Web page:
And that’s fine. Aaron Sorkin, screenwriter here and brain behind The West Wing and Sports Night, does a good job with this kind of nerdery and these kinds of less-than-angelic characters. He turns the anger, the expectation of privilege, the frustration and the smarts that outstrip wisdom — characteristics that all of these characters possess — into tasty dialogue and delightfully dry humor.
Where the movie falls down is in some of those other Sorkin touches — strong start with mushy, half-baked ending and a complete lack of ability to craft a single believable female character. In a story that doesn’t have many women, the few that do show up in The Social Network really stand out for their lack of dimension. They are all, save two, some kind of groupie. The other two — one is that girl who dumps Zuckerberg in the beginning and the other is a lawyer played by Rashida Jones, whose job is to feel sorry for Zuckerberg and then deliver a mournful pronouncement on his character.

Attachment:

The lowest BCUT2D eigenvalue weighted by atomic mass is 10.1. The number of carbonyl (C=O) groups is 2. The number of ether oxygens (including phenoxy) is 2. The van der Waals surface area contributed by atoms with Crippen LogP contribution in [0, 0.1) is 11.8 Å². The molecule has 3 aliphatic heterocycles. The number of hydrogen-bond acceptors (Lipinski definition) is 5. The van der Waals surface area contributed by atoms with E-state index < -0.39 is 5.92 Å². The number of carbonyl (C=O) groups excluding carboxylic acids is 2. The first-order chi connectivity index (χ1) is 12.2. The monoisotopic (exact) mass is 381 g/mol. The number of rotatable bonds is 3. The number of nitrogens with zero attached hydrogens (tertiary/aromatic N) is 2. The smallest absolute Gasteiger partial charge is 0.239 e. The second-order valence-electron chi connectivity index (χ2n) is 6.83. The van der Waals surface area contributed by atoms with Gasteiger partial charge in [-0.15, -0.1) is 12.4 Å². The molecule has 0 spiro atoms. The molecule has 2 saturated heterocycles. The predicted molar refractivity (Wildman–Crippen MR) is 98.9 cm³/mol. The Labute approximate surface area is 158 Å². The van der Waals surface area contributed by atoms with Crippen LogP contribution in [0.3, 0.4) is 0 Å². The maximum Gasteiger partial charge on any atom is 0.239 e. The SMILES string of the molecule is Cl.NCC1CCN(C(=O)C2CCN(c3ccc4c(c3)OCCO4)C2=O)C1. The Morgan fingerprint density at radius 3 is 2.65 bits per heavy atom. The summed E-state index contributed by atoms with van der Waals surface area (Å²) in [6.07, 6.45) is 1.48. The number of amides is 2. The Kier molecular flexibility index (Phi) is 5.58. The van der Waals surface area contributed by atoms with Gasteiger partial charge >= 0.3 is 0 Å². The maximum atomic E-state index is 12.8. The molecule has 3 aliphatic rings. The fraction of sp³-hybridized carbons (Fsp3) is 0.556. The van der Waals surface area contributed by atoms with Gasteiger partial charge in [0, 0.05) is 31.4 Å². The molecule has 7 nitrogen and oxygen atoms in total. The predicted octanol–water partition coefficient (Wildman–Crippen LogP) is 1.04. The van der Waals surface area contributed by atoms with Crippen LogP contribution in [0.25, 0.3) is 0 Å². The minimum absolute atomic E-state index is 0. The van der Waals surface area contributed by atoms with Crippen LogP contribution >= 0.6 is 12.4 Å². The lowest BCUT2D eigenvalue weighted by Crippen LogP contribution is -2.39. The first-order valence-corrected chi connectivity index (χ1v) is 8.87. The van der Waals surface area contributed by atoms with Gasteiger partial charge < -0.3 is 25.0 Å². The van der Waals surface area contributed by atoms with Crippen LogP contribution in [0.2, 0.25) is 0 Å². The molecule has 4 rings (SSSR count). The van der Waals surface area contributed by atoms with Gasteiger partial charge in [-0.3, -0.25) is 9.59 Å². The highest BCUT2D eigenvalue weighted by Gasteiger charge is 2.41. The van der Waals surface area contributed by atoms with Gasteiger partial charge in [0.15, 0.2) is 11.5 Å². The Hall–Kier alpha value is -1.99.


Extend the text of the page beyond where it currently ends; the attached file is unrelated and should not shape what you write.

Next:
The Social Network is like one of Sorkin’s best The West Wing episodes — the ones where process and geeky inside details were in the spotlight. Even if you don’t worship at the Facebook altar, The Social Network is a fascinating look at how it became the behemoth it is today.
Rated PG-13 for sexual content, drug and alcohol use and language. Directed by David Fincher and written by Aaron Sorkin (from a book by Ben Mezrich), The Social Network is two hours long and distributed in wide release by Columbia TriStar.